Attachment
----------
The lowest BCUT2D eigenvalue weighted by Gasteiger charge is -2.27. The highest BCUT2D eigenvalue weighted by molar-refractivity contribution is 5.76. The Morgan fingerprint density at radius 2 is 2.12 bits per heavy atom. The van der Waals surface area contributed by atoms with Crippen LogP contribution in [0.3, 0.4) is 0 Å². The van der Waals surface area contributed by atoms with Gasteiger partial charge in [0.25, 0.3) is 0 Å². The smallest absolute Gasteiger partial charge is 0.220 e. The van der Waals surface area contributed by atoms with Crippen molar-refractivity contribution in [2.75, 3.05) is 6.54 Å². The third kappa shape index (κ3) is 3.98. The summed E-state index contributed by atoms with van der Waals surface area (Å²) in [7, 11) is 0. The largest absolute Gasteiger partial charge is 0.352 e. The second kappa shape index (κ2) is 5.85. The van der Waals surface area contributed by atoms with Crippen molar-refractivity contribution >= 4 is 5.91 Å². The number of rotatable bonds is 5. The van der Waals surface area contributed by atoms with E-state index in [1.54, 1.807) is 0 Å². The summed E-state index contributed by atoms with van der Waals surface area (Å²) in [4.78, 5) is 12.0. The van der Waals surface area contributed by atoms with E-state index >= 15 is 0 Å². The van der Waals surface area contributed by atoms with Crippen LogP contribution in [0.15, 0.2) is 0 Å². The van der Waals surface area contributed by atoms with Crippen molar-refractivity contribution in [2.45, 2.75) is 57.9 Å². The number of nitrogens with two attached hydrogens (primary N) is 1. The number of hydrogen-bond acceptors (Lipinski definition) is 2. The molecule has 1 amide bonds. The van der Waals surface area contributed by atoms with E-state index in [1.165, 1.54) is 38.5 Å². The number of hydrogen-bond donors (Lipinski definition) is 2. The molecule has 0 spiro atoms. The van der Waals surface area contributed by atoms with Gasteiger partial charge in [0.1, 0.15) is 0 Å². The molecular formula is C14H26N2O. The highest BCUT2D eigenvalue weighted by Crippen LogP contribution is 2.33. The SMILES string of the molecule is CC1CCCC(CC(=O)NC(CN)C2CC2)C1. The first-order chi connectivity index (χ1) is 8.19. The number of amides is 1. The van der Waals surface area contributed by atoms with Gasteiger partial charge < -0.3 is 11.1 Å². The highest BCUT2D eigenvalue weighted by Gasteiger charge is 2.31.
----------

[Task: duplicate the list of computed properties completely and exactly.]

The lowest BCUT2D eigenvalue weighted by Gasteiger charge is -2.27. The highest BCUT2D eigenvalue weighted by molar-refractivity contribution is 5.76. The Morgan fingerprint density at radius 2 is 2.12 bits per heavy atom. The van der Waals surface area contributed by atoms with Crippen LogP contribution in [0.3, 0.4) is 0 Å². The van der Waals surface area contributed by atoms with Gasteiger partial charge in [0.25, 0.3) is 0 Å². The smallest absolute Gasteiger partial charge is 0.220 e. The van der Waals surface area contributed by atoms with Crippen molar-refractivity contribution in [2.75, 3.05) is 6.54 Å². The third kappa shape index (κ3) is 3.98. The summed E-state index contributed by atoms with van der Waals surface area (Å²) in [7, 11) is 0. The largest absolute Gasteiger partial charge is 0.352 e. The second kappa shape index (κ2) is 5.85. The van der Waals surface area contributed by atoms with Crippen molar-refractivity contribution >= 4 is 5.91 Å². The number of rotatable bonds is 5. The van der Waals surface area contributed by atoms with E-state index in [1.54, 1.807) is 0 Å². The summed E-state index contributed by atoms with van der Waals surface area (Å²) in [4.78, 5) is 12.0. The van der Waals surface area contributed by atoms with E-state index >= 15 is 0 Å². The van der Waals surface area contributed by atoms with Crippen LogP contribution in [0.15, 0.2) is 0 Å². The van der Waals surface area contributed by atoms with Crippen molar-refractivity contribution in [2.45, 2.75) is 57.9 Å². The number of nitrogens with two attached hydrogens (primary N) is 1. The number of hydrogen-bond acceptors (Lipinski definition) is 2. The molecule has 1 amide bonds. The van der Waals surface area contributed by atoms with E-state index in [1.165, 1.54) is 38.5 Å². The number of hydrogen-bond donors (Lipinski definition) is 2. The molecule has 0 spiro atoms. The van der Waals surface area contributed by atoms with Gasteiger partial charge in [0.1, 0.15) is 0 Å². The molecular formula is C14H26N2O. The highest BCUT2D eigenvalue weighted by Crippen LogP contribution is 2.33. The SMILES string of the molecule is CC1CCCC(CC(=O)NC(CN)C2CC2)C1. The first-order chi connectivity index (χ1) is 8.19. The number of amides is 1. The van der Waals surface area contributed by atoms with Gasteiger partial charge < -0.3 is 11.1 Å². The highest BCUT2D eigenvalue weighted by Gasteiger charge is 2.31.